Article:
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A pair of candlesticks, bought in Poland and used every Friday evening during observance of the Jewish Sabbath. Polish Jewish refugees fleeing the German invasion of Poland in 1939 carried these candlesticks with them to Vilna.
A suitcase used (ca. 1939) by a Jewish refugee fleeing Nazi-occupied Europe to Japan. The suitcase is covered with labels from various stops along the journey, including one from a hotel in Moscow (top left), one for the NYK Line (top middle), and six from hotels throughout Japan. [From the USHMM special exhibition Flight and Rescue.]
On May 25, 1939, artist Moritz Schoenberger sent this radiogram (a telegram sent by radio) from the ocean liner "St. Louis" during the voyage from Hamburg, Germany, to Havana, Cuba. On this voyage, the "St. Louis" carried over 900 Jewish refugees fleeing Nazi persecution. The telegram reads, in part, "Physically and spiritually recovered and invigorated most confident about reaching Havana Saturday. Money received. Many thanks. Kisses. Papa." Schoenberger's optimism proved unfounded. Cuban authorities refused entry to the refugees. After the United States also denied entry to the passengers, the "St. Louis" was forced to return to Europe. During the return voyage, Great Britain, Belgium, France, and the Netherlands agreed to accept the Jewish refugees. French authorities interned Mr. Schoenberger in southern France.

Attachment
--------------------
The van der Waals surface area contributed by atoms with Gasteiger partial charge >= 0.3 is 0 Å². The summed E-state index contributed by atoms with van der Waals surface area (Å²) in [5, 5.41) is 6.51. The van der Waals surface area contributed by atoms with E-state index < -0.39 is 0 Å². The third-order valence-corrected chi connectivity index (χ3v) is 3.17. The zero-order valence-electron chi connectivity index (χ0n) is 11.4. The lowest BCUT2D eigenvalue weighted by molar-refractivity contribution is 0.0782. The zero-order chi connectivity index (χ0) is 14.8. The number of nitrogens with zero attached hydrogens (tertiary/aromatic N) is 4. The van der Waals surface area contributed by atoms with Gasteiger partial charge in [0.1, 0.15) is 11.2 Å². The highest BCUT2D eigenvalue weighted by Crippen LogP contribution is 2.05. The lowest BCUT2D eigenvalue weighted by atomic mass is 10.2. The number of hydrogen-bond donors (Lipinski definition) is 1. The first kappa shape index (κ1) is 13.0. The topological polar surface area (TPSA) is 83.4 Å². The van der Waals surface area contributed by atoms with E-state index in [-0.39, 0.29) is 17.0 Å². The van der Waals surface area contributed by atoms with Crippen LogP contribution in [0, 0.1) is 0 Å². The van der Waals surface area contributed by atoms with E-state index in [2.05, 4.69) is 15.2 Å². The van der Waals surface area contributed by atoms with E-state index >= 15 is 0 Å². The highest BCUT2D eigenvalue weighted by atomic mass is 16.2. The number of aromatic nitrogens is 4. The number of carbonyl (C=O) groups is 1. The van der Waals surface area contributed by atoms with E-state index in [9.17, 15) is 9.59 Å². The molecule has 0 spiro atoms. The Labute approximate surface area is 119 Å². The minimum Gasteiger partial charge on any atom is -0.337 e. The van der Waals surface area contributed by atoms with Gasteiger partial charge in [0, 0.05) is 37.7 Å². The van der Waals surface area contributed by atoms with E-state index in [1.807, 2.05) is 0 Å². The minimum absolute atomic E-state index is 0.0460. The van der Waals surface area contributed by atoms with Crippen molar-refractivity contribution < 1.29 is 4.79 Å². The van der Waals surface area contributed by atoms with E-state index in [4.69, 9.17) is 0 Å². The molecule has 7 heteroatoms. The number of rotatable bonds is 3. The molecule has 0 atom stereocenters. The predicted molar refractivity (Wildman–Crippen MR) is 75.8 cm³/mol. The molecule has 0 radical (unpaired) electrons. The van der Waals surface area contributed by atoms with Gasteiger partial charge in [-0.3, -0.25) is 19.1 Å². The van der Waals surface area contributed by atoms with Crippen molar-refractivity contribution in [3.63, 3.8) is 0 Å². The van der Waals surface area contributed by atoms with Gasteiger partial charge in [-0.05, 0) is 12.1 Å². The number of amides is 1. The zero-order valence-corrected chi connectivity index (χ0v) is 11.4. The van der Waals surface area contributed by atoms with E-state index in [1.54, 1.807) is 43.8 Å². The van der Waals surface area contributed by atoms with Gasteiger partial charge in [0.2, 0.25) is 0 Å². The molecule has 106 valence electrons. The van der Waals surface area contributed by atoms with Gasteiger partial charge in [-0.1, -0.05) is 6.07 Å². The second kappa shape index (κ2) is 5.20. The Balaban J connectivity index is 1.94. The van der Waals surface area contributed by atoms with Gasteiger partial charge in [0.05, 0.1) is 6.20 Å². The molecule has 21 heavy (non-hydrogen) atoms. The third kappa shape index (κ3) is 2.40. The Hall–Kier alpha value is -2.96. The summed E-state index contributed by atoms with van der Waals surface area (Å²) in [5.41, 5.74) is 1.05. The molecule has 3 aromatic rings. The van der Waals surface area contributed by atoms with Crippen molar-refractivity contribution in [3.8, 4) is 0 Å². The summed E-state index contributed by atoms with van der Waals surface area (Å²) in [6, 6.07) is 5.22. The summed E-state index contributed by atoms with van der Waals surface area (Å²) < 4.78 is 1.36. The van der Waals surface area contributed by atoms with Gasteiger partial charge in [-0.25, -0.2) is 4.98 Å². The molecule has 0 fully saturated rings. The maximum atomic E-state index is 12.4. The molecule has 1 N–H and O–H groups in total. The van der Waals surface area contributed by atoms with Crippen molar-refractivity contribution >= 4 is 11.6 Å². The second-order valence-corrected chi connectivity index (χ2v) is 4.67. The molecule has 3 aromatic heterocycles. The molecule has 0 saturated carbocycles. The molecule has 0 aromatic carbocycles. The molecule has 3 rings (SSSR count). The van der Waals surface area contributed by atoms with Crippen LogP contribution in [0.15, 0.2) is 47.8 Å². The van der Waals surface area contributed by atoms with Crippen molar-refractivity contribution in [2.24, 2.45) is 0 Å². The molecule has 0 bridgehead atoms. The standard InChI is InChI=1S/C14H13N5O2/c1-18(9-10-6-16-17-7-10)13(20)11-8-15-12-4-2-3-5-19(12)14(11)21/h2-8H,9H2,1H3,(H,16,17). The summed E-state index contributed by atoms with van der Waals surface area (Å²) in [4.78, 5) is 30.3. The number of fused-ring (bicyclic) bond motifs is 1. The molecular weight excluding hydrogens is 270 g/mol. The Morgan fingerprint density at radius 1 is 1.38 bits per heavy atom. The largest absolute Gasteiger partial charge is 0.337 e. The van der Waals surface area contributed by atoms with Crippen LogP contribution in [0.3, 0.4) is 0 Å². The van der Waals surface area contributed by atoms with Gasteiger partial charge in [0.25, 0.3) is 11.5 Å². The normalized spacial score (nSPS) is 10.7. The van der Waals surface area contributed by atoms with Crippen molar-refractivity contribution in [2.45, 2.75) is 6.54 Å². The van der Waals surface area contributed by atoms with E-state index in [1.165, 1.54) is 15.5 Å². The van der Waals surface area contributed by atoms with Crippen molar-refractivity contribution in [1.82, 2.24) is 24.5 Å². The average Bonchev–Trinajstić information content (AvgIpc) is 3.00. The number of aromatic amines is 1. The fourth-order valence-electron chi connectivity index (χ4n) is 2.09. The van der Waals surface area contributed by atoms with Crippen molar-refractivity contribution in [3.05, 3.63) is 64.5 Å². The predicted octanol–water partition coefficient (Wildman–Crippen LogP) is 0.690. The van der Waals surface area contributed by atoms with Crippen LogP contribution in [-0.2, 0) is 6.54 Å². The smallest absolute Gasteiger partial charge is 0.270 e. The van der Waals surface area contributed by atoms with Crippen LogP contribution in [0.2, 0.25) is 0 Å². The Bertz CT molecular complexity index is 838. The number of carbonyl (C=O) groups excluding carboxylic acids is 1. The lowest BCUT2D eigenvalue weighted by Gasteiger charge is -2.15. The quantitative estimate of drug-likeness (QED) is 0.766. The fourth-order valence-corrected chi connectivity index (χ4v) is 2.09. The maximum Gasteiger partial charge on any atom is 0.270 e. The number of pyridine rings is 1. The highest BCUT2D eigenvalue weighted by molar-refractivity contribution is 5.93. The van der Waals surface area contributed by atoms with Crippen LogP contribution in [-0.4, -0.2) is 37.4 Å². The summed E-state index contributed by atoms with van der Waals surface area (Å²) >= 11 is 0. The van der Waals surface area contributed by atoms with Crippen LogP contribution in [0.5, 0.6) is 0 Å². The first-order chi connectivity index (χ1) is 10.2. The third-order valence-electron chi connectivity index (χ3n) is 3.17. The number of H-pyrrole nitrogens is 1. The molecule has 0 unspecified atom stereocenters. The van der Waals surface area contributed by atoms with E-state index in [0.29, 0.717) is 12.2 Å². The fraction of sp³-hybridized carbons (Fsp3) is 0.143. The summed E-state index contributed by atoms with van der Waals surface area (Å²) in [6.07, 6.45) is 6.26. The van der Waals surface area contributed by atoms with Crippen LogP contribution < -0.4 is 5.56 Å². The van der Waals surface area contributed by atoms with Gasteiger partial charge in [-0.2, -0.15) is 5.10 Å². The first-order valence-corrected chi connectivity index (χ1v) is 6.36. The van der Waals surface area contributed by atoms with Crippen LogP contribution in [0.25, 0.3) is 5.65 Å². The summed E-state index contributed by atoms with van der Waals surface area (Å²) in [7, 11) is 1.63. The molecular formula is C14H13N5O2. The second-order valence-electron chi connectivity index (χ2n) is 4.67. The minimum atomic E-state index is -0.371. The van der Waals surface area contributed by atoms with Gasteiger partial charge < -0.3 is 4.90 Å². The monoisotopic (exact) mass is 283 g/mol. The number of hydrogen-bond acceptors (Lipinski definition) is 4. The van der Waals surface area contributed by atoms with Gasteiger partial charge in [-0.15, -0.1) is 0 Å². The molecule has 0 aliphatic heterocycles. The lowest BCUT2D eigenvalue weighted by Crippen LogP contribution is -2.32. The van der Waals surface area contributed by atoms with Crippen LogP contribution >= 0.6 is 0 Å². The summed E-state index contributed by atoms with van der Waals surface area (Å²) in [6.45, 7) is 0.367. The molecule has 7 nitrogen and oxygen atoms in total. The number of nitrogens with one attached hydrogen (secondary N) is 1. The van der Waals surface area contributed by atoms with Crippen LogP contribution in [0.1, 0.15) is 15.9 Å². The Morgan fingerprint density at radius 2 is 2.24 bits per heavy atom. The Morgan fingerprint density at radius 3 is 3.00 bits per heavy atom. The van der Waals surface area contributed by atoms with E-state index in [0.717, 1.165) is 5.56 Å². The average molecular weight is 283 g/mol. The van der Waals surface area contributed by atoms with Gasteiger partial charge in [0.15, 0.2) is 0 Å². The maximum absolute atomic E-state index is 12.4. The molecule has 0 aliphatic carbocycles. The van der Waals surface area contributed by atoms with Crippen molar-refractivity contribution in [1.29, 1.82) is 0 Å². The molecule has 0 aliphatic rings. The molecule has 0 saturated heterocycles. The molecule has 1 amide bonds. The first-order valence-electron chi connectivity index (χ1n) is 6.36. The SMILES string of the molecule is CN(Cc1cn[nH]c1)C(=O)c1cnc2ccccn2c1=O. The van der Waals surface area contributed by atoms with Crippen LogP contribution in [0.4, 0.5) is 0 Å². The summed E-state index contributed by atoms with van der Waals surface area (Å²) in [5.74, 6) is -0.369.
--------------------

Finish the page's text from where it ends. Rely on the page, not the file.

San Francisco Chronicle newspaper article titled "The Refugee Tragedy." The article was based on an interview with Moses Beckelman of the American Jewish Joint Distribution Committee, an aid organization. It discussed the overcrowding of Polish and Lithuanian refugees stranded in Shanghai, Kobe (Japan), and Lisbon (Portugal), all stops en route to North and South America. The primary cause of this bottleneck was a lack of transit and entry visas, a result of most countries closing their borders to immigrants. May 1941. [From the USHMM special exhibition Flight and Rescue.]